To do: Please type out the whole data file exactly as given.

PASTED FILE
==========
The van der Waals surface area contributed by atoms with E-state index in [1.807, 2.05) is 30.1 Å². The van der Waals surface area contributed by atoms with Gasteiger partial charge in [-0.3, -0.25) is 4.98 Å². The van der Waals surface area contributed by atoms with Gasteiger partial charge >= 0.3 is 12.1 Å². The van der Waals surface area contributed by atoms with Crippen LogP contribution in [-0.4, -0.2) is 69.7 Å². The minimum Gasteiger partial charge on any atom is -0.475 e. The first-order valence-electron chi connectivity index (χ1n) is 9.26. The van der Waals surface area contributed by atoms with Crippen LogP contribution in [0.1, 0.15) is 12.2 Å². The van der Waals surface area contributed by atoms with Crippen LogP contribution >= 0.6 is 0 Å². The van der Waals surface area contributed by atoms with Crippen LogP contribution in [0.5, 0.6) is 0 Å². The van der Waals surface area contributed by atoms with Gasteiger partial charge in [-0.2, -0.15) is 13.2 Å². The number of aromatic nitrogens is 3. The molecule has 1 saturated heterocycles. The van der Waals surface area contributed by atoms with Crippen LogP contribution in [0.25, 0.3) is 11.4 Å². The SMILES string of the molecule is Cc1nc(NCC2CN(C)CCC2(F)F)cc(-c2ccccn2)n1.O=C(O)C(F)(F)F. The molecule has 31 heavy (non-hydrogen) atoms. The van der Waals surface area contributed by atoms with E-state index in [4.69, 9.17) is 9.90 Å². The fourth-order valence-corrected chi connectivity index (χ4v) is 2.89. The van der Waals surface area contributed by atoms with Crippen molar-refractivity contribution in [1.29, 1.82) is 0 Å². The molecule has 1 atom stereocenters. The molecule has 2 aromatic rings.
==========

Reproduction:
The van der Waals surface area contributed by atoms with E-state index in [1.807, 2.05) is 30.1 Å². The van der Waals surface area contributed by atoms with Gasteiger partial charge in [-0.3, -0.25) is 4.98 Å². The van der Waals surface area contributed by atoms with Gasteiger partial charge >= 0.3 is 12.1 Å². The van der Waals surface area contributed by atoms with Crippen LogP contribution in [-0.4, -0.2) is 69.7 Å². The minimum Gasteiger partial charge on any atom is -0.475 e. The first-order valence-electron chi connectivity index (χ1n) is 9.26. The van der Waals surface area contributed by atoms with Crippen LogP contribution in [0.1, 0.15) is 12.2 Å². The van der Waals surface area contributed by atoms with Crippen LogP contribution >= 0.6 is 0 Å². The van der Waals surface area contributed by atoms with Crippen LogP contribution in [0.5, 0.6) is 0 Å². The van der Waals surface area contributed by atoms with Gasteiger partial charge in [-0.2, -0.15) is 13.2 Å². The number of aromatic nitrogens is 3. The molecule has 1 saturated heterocycles. The van der Waals surface area contributed by atoms with Crippen LogP contribution in [0.25, 0.3) is 11.4 Å². The SMILES string of the molecule is Cc1nc(NCC2CN(C)CCC2(F)F)cc(-c2ccccn2)n1.O=C(O)C(F)(F)F. The molecule has 31 heavy (non-hydrogen) atoms. The van der Waals surface area contributed by atoms with E-state index in [4.69, 9.17) is 9.90 Å². The fourth-order valence-corrected chi connectivity index (χ4v) is 2.89. The van der Waals surface area contributed by atoms with Crippen molar-refractivity contribution in [1.29, 1.82) is 0 Å². The molecule has 1 atom stereocenters. The molecule has 2 aromatic rings.